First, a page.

Pocket protectors, unite!
The NAB board may have decided not to ask for a delay in the DTV rollout schedule, but that's because they didn't have to. It's a given.
From what we can determine, the principal obstacles, though not the only ones, to broadcasters' conversion to digital by the FCC's deadline are a lack of sets, towers, programs, cable carriage, interoperability standards, clear transmissions receivable by an indoor antenna, and enough time to resolve all of the above. You get the picture—or don't, if it's 8-VSB and you've got a big building in the neighborhood.
The deadlines—2002, 2006—are history, even if the FCC is keeping them around for appearances' sake. While it's reorganizing, the FCC may want to create a new Digital TV Waiver Bureau just to handle the paperwork. Why not just change the deadlines and be done with it? It would save a lot of trees.
Meanwhile, the broadcast industry has to become more aggressive in addressing the technical problems. And the way to do that is to listen to LIN's Gary Chapman. A couple of weeks ago, as chairman of the Association for Maximum Service Television, Chapman called on the industry to fund a TV Lab on the order of the successful Cable Labs. Its first order of business: Figure out how to improve DTV transmission and reception. Great idea. Only thing is, MSTV has no money and most broadcasters these days aren't inclined to spend anything that won't produce a return on investment before the monthly budget reports are due.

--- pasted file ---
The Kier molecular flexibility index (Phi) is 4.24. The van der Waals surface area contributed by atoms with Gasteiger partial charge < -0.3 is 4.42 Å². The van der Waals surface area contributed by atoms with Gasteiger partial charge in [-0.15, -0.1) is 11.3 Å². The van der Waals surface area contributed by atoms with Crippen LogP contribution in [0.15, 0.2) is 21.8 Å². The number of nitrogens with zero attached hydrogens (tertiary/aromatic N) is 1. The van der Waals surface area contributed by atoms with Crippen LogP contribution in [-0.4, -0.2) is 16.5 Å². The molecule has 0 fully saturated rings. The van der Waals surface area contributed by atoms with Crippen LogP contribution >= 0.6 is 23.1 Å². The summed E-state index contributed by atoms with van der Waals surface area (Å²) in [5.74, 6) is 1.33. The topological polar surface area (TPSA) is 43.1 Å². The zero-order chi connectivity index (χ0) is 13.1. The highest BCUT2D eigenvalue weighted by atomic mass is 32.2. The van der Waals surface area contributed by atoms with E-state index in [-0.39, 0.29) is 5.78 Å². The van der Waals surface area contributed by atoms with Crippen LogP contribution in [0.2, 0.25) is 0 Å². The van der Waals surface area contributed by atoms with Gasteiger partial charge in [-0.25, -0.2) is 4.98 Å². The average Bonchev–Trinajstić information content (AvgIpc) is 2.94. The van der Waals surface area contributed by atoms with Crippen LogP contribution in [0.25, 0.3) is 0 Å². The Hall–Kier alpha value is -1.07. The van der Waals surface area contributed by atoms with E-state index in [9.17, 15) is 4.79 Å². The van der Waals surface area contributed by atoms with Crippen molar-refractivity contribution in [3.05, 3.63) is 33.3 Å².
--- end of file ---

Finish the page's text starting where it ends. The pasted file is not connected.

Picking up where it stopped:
The fact is that whether a TV Lab gets off the ground is really up to the NAB. It has $85 million sitting in the bank, the accumulated profits of its annual convention. The NAB, we believe, should back the lab, insisting only that its mission be expanded to include all of broadcasting—radio, as well as TV. With Chapman and others making the case, we believe it will.
Now, if broadcasters could only get Cable Labs' Dick Green to jump ship.
Attorneys for Citadel Broadcasting's KKMG(FM) Pueblo, Colo., and noncommercial KBOO-FM Portland, Ore., are coming out swinging in their fight against a disturbing trend in government censorship, which means any such trend. Both are filing strongly worded appeals of FCC decisions to fine their stations for indecency violations. Citadel told the FCC last week it was wrong in its reading of the law and wrong in its application and is threatening entire genres of musical expression. KBOO-FM was preparing to tell the commission that it was basing its decision "solely on its
views of offensiveness and its
view of merit [emphasis theirs]" and not according to the context of the broadcast or the contemporary community standards it is required to take into account. "To punish a station for the broadcast of officially disfavored subject matter is the essence of governmental censorship," it concluded. We couldn't agree more.
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